Zhimomi is an all-rounder. He is a right-hand batsman who earlier bowled left-arm medium but now bowls left-arm orthodox. His livewire presence on the field has been noted in almost all departments. Before his Ranji Trophy, his two career highpoints came when he was selected to play for the Bengal Under-19 squad in 2002 and the Kolkata Knight Riders in the 2009 inaugural season of the Indian Premier League. However, he did not get to play any IPL game, and the following year, his contract was terminated. During this period, his father suffered a stroke and he left for home, uncertain if he could ever play cricket again. “At that moment, I thought I was done for,” he recalls, “I thought I would have to take up a job and support my family. But [my
father] recovered well, and I started thinking of playing the sport again.” Once his father’s health improved, Zhimomi moved to what he believed was the city closest to home and where he could play some form of cricket or the other, Guwahati.
In his first match, against Tripura, Zhimomi came in to bat at No 6. He lasted only 16 balls and scored four runs. Assam however went on to win the game by 10 wickets, thanks largely to the performances of its two other guest players—Dheeraj Jadhav who hit 243 runs in the first innings and Jamaluddin Syed Mohammad who scored 89 in the first and took four wickets in the second innings.
According to Zhimomi, commentators in many local papers in Assam recommended that he be dropped. His selection was contentious in the first place. While the other two guest players are recognised faces—Jadhav, who was the highest run scorer in the last season of the Ranji Trophy (704 runs), plays for Pune Warriors in the IPL, and Mohammad bowls left-arm spin for Royal Challengers Bangalore—Zhimomi was relatively unknown.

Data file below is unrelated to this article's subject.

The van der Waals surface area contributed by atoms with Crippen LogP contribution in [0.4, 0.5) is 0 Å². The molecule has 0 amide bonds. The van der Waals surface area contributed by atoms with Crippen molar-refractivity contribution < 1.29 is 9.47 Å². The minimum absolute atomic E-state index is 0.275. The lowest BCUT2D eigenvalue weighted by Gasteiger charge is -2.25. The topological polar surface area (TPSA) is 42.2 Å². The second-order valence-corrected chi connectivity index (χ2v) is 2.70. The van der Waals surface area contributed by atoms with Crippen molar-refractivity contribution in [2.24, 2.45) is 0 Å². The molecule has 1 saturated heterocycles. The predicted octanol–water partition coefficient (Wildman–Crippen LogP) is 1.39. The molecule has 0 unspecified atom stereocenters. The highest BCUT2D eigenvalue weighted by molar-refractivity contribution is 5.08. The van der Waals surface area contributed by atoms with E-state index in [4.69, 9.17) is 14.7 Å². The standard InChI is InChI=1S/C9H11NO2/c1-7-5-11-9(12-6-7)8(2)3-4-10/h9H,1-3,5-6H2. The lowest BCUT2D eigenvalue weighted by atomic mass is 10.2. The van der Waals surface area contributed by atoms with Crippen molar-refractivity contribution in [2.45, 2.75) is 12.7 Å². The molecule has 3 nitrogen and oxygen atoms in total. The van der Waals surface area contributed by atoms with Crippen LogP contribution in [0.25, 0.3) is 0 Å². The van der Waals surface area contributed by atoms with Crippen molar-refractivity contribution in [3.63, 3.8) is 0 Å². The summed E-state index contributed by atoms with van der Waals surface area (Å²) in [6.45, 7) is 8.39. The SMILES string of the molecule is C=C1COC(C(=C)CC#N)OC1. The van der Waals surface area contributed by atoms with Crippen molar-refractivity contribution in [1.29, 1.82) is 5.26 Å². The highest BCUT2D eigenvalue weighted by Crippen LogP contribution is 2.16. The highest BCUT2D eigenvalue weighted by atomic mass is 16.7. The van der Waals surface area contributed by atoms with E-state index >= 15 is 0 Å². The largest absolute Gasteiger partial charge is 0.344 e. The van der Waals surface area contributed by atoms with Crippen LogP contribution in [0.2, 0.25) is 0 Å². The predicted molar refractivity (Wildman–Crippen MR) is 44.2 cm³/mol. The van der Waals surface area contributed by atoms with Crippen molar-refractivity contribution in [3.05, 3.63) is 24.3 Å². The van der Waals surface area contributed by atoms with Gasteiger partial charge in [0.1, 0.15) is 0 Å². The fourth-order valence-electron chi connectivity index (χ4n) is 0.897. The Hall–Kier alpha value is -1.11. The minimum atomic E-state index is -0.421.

“Everyone was surprised that a rank newcomer like me was being picked up. I had performed quite well, both with the bat and ball, for a club [called Bud Cricket] in various tournaments within Assam, but people continued to doubt my abilities,” he says. “On the surface, it might appear to be a matter of confidence in a newcomer. But it stems from a more deep-seated feeling that a Naga boy can’t play cricket.” This is a prejudice he has encountered in Assam and Kolkata with dismaying regularity.
In the second match, a low-scoring and closely-contested game against Jharkhand, Zhimomi redeemed himself somewhat. He came in at No 4, and while wickets continued to fall at the other end, he played out 182 balls and top-scored the first innings with 48 runs. Assam eventually won the game by 53 runs.
“It hasn’t been easy for me. It took me over 10 years to even get a look-in at Ranji Trophy. Just look at where two of my former teammates [in the Under-19 Bengal squad], Manoj Tiwary and Wriddhiman Saha, now stand. They have worked hard and deserve it, but I am breaking into the domestic circuit only now,” he says.
Asked about his games so far, he says, “I haven’t had great games so far. But I’ll have to do better. I don’t just want to be the first Ranji player from Nagaland. I’d like to be the first Naga Ranji player to score a hundred.”